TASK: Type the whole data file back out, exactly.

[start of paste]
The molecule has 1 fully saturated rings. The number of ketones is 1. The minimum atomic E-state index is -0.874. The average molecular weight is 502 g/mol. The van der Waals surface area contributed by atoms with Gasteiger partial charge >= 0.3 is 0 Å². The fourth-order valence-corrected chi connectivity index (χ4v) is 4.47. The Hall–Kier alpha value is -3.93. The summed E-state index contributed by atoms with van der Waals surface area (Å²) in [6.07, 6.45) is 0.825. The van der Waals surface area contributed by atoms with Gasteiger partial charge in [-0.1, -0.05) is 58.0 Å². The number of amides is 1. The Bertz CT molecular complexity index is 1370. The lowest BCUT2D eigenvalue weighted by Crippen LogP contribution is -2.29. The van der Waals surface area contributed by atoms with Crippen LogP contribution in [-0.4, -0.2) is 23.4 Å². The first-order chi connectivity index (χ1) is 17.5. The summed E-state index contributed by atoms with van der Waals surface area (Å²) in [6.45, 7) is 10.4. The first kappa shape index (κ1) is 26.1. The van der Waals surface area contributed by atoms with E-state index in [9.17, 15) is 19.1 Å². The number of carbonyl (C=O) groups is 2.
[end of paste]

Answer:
The molecule has 1 fully saturated rings. The number of ketones is 1. The minimum atomic E-state index is -0.874. The average molecular weight is 502 g/mol. The van der Waals surface area contributed by atoms with Gasteiger partial charge >= 0.3 is 0 Å². The fourth-order valence-corrected chi connectivity index (χ4v) is 4.47. The Hall–Kier alpha value is -3.93. The summed E-state index contributed by atoms with van der Waals surface area (Å²) in [6.07, 6.45) is 0.825. The van der Waals surface area contributed by atoms with Gasteiger partial charge in [-0.1, -0.05) is 58.0 Å². The number of amides is 1. The Bertz CT molecular complexity index is 1370. The lowest BCUT2D eigenvalue weighted by Crippen LogP contribution is -2.29. The van der Waals surface area contributed by atoms with Crippen LogP contribution in [-0.4, -0.2) is 23.4 Å². The first-order chi connectivity index (χ1) is 17.5. The summed E-state index contributed by atoms with van der Waals surface area (Å²) in [6.45, 7) is 10.4. The first kappa shape index (κ1) is 26.1. The van der Waals surface area contributed by atoms with E-state index in [9.17, 15) is 19.1 Å². The number of carbonyl (C=O) groups is 2.